DIY low-power LoRa water-meter - Part 3 : Hardware design

Saturday, August 5, 2023

This blog post is part of a series of posts:

Hardware design

Important notice : I’m a software engineer, and I have very limited knowledge and experience in anything related to hardware design and electronics. I can read a datasheet and a schematics, and I can plug components on a breadboard. But I’ve never designed complete electronic boards and PCB so.. bear with me ;-)

The first prototype was very messy, but it allowed me to implement the whole firmware and check that everything was working as expected.

As you can see on the following picture, I’m using a NRF52DK board as a SWD probe (to flash and debug the firmware). I also use the NRF PPKII as power source and power profiler, and a logic analyzer, the Saleae Logic 8 , to probe various signals from the MCU and LoRa module. There’s also a 4600mAh battery (which was replaced later on by a 1000mAh one).


Once everything was working properly, I cleaned the setup and used a single breadboard. This allowed me to run longer tests.


I was very happy with the software but the hardware setup wasn’t “production ready”. This setup on a breadboard is very fragile and unreliable. Plus, I wanted to use this waterproof case I bought when I thought I would use the Lopy board.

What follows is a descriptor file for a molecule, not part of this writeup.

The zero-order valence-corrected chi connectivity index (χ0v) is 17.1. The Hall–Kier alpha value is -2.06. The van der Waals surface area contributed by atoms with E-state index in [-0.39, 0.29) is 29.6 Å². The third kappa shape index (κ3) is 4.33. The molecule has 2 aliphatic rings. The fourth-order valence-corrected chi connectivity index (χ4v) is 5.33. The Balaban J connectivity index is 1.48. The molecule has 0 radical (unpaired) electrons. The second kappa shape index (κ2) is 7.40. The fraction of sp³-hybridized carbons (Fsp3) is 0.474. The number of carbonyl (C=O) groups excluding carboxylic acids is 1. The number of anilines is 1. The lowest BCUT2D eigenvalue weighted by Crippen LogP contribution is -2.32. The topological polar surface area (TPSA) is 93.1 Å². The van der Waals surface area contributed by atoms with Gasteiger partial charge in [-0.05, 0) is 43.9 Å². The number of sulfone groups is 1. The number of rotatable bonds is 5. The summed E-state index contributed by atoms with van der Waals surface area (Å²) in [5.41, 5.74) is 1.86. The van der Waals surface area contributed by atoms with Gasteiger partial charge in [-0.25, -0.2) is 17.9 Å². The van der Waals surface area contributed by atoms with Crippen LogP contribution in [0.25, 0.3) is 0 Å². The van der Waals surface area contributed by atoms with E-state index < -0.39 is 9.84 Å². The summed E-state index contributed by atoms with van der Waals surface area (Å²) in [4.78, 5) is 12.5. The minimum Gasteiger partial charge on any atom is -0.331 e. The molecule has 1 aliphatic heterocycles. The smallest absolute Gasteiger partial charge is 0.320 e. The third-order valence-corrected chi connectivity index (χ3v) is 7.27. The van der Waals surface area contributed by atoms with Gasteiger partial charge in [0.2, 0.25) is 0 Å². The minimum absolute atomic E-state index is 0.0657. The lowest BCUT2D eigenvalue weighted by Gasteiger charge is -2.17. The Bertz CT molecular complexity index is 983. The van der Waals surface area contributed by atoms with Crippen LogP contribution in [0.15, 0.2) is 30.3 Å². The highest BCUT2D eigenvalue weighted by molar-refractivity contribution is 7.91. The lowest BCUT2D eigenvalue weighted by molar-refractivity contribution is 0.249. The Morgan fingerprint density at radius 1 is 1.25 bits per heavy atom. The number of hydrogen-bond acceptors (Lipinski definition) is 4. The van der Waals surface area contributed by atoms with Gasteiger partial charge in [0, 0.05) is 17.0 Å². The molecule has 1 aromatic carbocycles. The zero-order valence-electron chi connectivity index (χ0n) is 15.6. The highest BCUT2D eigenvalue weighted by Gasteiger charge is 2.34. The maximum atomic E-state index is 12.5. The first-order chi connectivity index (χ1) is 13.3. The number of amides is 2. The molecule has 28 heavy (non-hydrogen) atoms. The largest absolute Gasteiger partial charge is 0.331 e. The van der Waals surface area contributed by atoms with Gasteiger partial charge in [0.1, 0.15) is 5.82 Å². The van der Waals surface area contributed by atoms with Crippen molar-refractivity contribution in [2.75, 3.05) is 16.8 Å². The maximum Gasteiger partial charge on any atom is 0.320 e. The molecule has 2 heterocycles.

So I decided to try something completely new to me : design a print a PCB! I have never done that, but I remembered that a colleague told me about Fritzing , an open source tool that allows you to draw your circuit on a breadboard and then to design the coresponding PCB. They also run Fritzing Fab a service that builds (prints?) the PCB for you at a affordable price.

So first, I replicated the actual breadboard setup in Fritzing:


Then I switched to the PCB view and tried to route all the traces on 2 layers (top and bottom). It’s a lot more complicated than I expected : traces cannot cross other traces from the same layer! I spent way more time than expected on this step, but I have to say I’m quite happy with the result.


Before placing the order to print the PCB, I double checked that my measurements were correct by… printing the PCB on a piece of paper, drilling holes for the screws and components and checking that everything fit nicely:


And here is the results after a few adjustements:


Then, I placed an order to Aisler to build the PCB. The whole process was very easy, even for me! The minium quantity is 3 PCBs, and it cost 24€ (+ shipping) to print them.

I received the PCBs a few days later:


Next step : solder everything together!


And put everything in the case (the battery is under the PCB):


Awesome! Everything fit nicely in the case, and works as expected!

I’ll provide more details on the software implementation in the next part of this series!



I am passionate about IT, (embedded) software development and open source technologies in general. I’m mainly working on the InfiniTime project , an open source firmware for the PineTime smartwatch from Pine64 .

DIY low-power LoRa water-meter - Part 4 : Software

DIY low-power LoRa water-meter - Part 2 : From prototypes to the final product